Hugh Possingham

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Hugh Phillip Possingham, FAA (born 21 July 1962, in Adelaide, Australia), is an ARC Laureate Fellow [1] in the Department of Mathematics, and the School of Biological Sciences at the University of Queensland. He is best known for his work in Conservation Biology, and is currently Director of the Australian Research Council Centre of Excellence for Environmental Decisions,[2] and the National Environmental Research Hub for Environmental Decisions.[3]


Possingham received his Bachelor's degree with Honours in 1984, from the department of Applied Mathematics at the University of Adelaide. He completed his D.Phil. at Oxford University under Michael Bulmer in 1987, on a Rhodes Scholarship. His thesis focused on optimal foraging theory.[4]


Possingham's first postdoctoral project was with Joan Roughgarden at Stanford University, working on the recruitment dynamics of intertidal communities. He then returned to Australia on a QEII Fellowship at the Australian National University, and undertook research on applications of population viability analysis to conservation biology. He moved to the University of Adelaide, first as a lecturer, then in 1995 as a Professor.[5]

In 2000 Possingham moved to a chair in the departments of Mathematics and Biological Sciences at the University of Queensland in Brisbane. In 2001 he became the director of The Ecology Centre, where he has remained since as both an ARC Professorial Fellow and an ARC Federation Fellow. He was elected to the Australian Academy of Science in 2005[6]

During his academic career, Possingham has published over 400 peer-reviewed papers, and supervised 35 doctoral students. He co-developed the Marxan software for systematic conservation planning, which is considered "the most significant contribution to conservation biology to emerge from Australia's research community".[7] It has been used to plan terrestrial and marine protected area networks for 5% of the Earth's surface, including Australia's Great Barrier Reef.[8]

He has won the Australian Mathematical Society Medal,[9] the inaugural Fenner medal for plant and animal biology from the Australian Academy of Sciences,[10] and the 1999 and 2009 Eureka Prizes for Environmental Research.[11] In 2016 he was elected as a foreign associate of the National Academy of Sciences.[12]

Public Roles[edit]

Possingham is a member of the Wentworth Group of Concerned Scientists, chaired the Australian Government's committees on Biodiversity Hotspots, and on Biological Diversity,[13] the Queensland Government's Smart State Council,[14] and the Wilderness Society's Wild Country Science Council[15]

Possingham co-authored "The Brigalow Declaration"[16] with Dr Barry Traill, used by Queensland Premier Beattie to support an end to land-clearing in Queensland. Land clearance in Queensland was removing 500,000 hectares of native vegetation each year, and was responsible for 10% of Australia's greenhouse gas emissions; its cessation enabled Australia to meet its Kyoto Protocol target.[17] In 2009 he proposed devoting a proportionate fraction of gambling revenues to saving an endangered species, to be selected by a random drawing shown on television before the Melbourne Cup.[18]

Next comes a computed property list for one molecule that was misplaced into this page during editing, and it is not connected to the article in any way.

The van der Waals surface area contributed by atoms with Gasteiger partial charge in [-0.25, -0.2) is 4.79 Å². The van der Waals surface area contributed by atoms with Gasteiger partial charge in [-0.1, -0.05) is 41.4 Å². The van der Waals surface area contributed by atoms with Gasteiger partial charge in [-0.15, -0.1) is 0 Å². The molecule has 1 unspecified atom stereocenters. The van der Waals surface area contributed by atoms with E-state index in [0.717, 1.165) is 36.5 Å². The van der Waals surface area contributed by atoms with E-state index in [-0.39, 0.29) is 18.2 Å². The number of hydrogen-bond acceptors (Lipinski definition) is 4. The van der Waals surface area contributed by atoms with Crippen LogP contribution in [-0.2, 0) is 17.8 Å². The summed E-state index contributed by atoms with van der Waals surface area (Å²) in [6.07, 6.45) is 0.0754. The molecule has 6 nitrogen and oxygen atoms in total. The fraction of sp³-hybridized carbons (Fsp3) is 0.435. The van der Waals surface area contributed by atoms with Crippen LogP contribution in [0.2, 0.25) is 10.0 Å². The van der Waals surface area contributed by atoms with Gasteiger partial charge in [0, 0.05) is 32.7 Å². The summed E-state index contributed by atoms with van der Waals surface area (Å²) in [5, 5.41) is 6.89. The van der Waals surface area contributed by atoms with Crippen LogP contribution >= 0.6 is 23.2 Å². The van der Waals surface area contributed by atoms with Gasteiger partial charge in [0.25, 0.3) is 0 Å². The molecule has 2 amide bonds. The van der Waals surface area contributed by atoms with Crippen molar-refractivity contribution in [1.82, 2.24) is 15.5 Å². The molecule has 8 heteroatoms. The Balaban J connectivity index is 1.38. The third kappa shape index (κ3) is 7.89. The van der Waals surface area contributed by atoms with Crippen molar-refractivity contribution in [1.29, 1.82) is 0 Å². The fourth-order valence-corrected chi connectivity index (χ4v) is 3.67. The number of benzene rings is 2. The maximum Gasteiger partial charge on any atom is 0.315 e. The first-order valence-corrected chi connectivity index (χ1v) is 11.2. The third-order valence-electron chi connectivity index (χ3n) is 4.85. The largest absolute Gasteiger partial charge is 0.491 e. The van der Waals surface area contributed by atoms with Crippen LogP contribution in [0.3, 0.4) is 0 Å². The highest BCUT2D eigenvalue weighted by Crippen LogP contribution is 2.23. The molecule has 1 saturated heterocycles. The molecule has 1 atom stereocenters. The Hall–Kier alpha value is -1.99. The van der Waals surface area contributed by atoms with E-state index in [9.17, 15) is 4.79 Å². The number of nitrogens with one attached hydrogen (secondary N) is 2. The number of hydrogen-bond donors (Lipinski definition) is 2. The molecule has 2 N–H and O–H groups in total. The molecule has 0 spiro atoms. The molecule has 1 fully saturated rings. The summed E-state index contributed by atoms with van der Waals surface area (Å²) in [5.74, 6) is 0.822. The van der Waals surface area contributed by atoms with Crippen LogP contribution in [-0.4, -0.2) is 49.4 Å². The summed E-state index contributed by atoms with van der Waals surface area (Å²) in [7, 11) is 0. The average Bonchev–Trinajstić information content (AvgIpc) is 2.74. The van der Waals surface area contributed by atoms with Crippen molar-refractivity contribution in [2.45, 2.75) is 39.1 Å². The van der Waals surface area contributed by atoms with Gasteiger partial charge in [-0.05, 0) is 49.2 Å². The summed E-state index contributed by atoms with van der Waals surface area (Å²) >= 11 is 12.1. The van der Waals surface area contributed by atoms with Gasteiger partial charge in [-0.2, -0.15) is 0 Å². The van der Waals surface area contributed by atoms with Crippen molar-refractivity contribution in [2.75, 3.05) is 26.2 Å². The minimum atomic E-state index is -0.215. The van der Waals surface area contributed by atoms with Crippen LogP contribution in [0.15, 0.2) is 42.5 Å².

1. ^ Australian Research Council "Archived copy" (PDF). Archived from the original (PDF) on 9 August 2013. Retrieved 26 July 2013.CS1 maint: Archived copy as title (link), accessed 26 July 2013.
  2. ^ Australian Research Council Centre of Excellence for Environmental Decisions, CEED, accessed 10 October 2012.
  3. ^ Research Hub for Environmental Decisions, RHED, accessed 10 October 2012.
  4. ^ Oxford University Electronic Library, WorldCat Library, accessed 11 February 2012.
  5. ^ Biography by the Australian Society for Operations Research. [1], accessed 11 February 2012.
  6. ^ Australian Academy of Sciences fellowship list. [2]. accessed 10 October 2012.
  7. ^ Eureka Prize summary [3]. accessed 10 October 2012.
  8. ^ Fernandes et al. (2005) Establishing representative no-take areas in the Great Barrier Reef: large-scale implementation of theory on marine protected areas, Conservation Biology, 19(6), 1733–1744.
  9. ^ Australian Mathematical Society Medal citation [4], Accessed 10 October 2012.
  10. ^ "Inaugural award for population ecologist", University of Adelaide 17 March 2000.
  11. ^ "'ALEX' model wins Eureka Prize", Adelaidian 17 May 1999.
  12. ^ National Academy of Sciences Members and Foreign Associates Elected, News from the National Academy of Sciences, National Academy of Sciences, 3 May 2016, retrieved 14 May 2016.
  13. ^ Biological Diversity Advisory Committee, [5]. accessed 10 October 2012.
  14. ^ Queensland Smart State Council Members
  15. ^ Wild Country Science Council members. [6]. Accessed 10 October 2012.
  16. ^ "Archived copy". Archived from the original on 19 April 2012. Retrieved 16 March 2015.CS1 maint: Archived copy as title (link)
  17. ^ Crikey, Australia's Kyoto Target is a Croc
  18. ^ Game, E.T. "An Endangered Species…Lottery?", The Nature Conservancy blog, 1 December 2009.

External links[edit]

Selected bibliography[edit]

  • Biodiversity – turning up the heat on hotspots. Possingham, H. P. and K. A. Wilson, Nature (2005) 436:919-920.
  • Recruitment dynamics in complex life cycles. Roughgarden, J., Gaines, S.D. and Possingham, H.P., Science (1988) 241:1460-1466.
  • The distribution and abundance of resources encountered by a forager. Possingham HP. The American Naturalist (1989) 133:42-60.
  • Spatial population dynamics of a marine organism with a complex life cycle. Possingham HP & Roughgarden J. Ecology 71:973-985.
  • Limits to the use of threatened species lists. Possingham HP. et al. (2002) Trends in Ecology and Evolution 17:503-507.
  • Prioritising global conservation efforts. Wilson KA, McBride M, Bode M & Possingham HP. Nature (2006) 440:337-340.